See also the rest of the series

As I come across new material on this subject, I shall add it on, so keep watching this space.

Graduation of the first Children’s Group at the Russian Contemporary Museum Of Calligraphy.

National Handwriting Association.

Berol Teachers Club

Meanwhile, colouring ready made letters is a good way of getting a feel for letterform, so here are a few to play with.  Print them off and have fun.



Enjoy.
Please let me know if there is anything you are unsure of.  If I don’t know the answer, I’m sure to know someone who does.

Welcome to Bill’s Space.


 <img source="pic.jpg" alt="My logo, lettering ."</img>.

Bill’s Space is aimed  at  anyone who has a love of calligraphy, or lettering. Especially beginners and those who  are  having trouble getting started.  Featuring videos and worksheets, links and articles, all with a bias toward art, calligraphy, lettering, and teacher’s resources, and updated as new material comes to my notice.

A Jack of All Trades. Always aspiring to become a master of lettering, I learned a basic italic hand at school, and became a regular at the local library calligraphy section. It took some years to find a local evening class but once there I found myself able to help fellow students with their struggles. Shortly after this I became a tutor myself at evening classes and also started a local church group.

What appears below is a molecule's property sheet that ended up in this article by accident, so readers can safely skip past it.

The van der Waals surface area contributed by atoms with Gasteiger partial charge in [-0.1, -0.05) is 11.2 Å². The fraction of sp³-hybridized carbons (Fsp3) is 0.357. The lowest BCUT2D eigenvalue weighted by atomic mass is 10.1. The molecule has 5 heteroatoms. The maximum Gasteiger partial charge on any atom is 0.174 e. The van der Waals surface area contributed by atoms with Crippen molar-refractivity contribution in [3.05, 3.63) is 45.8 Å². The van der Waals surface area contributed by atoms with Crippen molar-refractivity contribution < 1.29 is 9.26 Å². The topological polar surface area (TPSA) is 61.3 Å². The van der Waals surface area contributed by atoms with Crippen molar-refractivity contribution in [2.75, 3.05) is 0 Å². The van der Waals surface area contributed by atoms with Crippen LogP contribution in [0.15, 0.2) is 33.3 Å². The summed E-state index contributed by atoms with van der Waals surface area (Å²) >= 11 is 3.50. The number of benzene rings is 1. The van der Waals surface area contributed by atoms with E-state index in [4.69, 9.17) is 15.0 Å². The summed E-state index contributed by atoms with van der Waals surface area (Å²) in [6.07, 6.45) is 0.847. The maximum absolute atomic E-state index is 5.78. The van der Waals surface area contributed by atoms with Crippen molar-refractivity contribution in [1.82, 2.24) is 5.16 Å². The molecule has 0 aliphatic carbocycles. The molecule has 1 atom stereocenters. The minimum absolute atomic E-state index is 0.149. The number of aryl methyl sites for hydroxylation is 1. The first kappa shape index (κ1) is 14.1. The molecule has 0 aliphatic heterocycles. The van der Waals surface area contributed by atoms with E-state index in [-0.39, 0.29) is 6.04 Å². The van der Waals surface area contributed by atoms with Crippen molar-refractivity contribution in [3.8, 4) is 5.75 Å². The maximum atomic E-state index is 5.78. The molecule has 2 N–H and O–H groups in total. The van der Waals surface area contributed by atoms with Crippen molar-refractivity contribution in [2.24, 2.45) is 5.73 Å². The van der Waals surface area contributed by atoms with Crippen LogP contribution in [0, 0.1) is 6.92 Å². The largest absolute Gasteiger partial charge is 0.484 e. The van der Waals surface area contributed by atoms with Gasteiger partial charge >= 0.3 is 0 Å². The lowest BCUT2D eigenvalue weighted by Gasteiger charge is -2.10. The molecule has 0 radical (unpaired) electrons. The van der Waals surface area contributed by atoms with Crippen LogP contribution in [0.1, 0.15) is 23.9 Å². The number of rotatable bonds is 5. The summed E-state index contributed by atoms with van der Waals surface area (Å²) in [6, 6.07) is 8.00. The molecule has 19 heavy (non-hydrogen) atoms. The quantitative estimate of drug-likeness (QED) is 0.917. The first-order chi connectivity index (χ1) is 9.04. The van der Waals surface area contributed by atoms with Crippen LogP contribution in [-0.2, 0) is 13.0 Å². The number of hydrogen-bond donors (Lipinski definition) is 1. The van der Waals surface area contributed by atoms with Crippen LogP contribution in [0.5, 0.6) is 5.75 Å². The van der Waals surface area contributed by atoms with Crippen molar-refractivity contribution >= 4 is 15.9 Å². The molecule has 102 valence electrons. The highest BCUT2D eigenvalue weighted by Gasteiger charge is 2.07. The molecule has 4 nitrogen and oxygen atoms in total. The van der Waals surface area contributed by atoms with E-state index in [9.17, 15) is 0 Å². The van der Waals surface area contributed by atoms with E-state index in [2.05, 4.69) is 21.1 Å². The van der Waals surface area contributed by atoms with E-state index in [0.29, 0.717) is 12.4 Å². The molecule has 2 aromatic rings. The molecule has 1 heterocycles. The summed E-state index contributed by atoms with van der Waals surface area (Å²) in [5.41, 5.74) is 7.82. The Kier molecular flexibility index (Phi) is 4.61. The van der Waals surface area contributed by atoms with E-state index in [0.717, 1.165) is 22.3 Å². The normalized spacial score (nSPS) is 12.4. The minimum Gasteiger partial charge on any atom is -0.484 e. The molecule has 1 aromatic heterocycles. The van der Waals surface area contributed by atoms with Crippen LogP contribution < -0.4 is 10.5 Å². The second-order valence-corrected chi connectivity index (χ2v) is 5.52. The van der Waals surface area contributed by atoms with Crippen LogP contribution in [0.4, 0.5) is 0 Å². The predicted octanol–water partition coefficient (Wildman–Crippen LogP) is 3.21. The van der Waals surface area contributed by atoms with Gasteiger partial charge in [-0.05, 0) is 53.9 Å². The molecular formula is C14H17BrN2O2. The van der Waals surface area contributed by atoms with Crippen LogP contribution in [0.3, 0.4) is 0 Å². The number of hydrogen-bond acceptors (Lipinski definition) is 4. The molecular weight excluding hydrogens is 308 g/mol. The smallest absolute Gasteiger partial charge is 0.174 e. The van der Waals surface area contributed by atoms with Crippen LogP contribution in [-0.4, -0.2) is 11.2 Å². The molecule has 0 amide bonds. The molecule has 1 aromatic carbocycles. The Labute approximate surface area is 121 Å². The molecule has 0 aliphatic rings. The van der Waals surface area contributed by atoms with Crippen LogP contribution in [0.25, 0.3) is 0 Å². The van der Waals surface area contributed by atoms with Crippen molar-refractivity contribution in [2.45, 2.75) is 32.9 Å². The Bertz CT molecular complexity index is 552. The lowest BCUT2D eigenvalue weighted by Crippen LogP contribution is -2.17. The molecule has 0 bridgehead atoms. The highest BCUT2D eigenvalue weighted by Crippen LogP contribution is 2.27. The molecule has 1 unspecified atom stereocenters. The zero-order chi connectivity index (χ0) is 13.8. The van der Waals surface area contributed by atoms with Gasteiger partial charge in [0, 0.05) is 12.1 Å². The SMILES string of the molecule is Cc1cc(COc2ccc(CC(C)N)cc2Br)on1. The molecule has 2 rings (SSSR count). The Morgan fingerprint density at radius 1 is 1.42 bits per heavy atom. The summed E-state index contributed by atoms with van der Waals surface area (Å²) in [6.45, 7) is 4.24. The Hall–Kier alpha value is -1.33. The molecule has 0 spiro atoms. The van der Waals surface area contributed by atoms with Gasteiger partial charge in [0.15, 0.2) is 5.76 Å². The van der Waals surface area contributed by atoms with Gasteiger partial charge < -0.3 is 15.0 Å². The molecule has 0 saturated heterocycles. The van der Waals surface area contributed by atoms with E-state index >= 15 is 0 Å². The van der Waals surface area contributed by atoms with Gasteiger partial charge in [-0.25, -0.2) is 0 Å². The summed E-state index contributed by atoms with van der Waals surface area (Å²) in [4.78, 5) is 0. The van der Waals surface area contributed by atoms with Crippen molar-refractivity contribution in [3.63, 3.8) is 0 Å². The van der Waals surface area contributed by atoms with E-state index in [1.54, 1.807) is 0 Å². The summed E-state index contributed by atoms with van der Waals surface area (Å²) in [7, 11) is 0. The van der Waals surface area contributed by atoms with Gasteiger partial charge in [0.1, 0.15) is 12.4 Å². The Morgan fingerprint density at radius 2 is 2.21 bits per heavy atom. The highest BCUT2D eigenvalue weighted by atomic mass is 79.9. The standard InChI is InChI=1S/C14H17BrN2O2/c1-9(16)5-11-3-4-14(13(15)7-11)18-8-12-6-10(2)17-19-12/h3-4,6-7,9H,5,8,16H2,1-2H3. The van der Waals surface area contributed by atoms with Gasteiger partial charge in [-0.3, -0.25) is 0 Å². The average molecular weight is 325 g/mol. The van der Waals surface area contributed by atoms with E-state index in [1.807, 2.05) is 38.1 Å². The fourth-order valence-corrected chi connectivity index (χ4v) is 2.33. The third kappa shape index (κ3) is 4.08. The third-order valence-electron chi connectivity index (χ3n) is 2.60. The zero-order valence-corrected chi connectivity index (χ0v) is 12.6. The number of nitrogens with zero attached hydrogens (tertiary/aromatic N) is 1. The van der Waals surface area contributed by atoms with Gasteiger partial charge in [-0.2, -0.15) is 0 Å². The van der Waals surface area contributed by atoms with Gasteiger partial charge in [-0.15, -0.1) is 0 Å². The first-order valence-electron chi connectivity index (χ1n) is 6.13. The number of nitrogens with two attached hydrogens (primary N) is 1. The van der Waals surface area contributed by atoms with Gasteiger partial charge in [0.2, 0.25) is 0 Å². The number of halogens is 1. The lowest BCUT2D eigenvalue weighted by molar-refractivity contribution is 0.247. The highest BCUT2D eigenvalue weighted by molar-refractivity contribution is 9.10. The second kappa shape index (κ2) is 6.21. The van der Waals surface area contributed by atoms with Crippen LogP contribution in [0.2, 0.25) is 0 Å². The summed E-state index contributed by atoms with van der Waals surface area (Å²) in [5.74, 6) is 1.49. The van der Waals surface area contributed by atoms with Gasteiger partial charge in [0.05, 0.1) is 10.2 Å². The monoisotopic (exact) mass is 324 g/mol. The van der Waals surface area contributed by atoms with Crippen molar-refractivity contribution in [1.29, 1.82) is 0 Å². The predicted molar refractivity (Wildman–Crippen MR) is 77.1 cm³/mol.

Back in the eighties my work was exhibited in Luton Library.

For 6 years I was privileged to lead a Calligraphy Workshop/Retreat at Belmont Abbey, Hereford.
Any scribe will tell you that people wrongly assume that if you can put letters on paper you will be able to paint them onto almost anything. Brushwork, though, is a completely different technique to master. Luckily I was able to join a 1 year full-time C&G signwriting course and then worked for some time as a signwriter, but I never lost my love of penmanship.
I hope I can help you on your journey.

UPDATE
Bill’s Space was originally set up to promote good lettering. It has now metamorphosed into an all round meeting point for artists, calligraphers and teachers, worldwide, to relax while they search for that little something different to put in their resources locker. Recently a new group, CALLIGRAPHY at Bill’s Space Mk II, has been set up on Facebook to run alongside the original site. Whether you are a beginner or have years of experience come and join in the fun. The more experienced scribe is encouraged to give help and assistance where needed.

A click on this image will take you to a comprehensive catalogue of tools and materials

I recommend that beginners go straight to Getting Started in Calligraphy where you will find a comprehensive guide on what you need to get started and links to the various lessons.

If you are looking for inspiration a browse through the links pages might just give you the nudge you need.

If you have any comments, questions, or suggestions, please do not hesitate to contact me through the contact box here-under.

I hope you have enjoyed your visit. Please come again and tell your friends.

For embedded links to all my pictures, prices for commissions etc.,  don’t forget to visit my website, Calligraphy by Bill Grant .

Keep watching this space.

Cheers.

If you would like to donate a few pennies to help with the upkeep of Bill’s Space, please click on the button to link with Paypal.  Many thanks.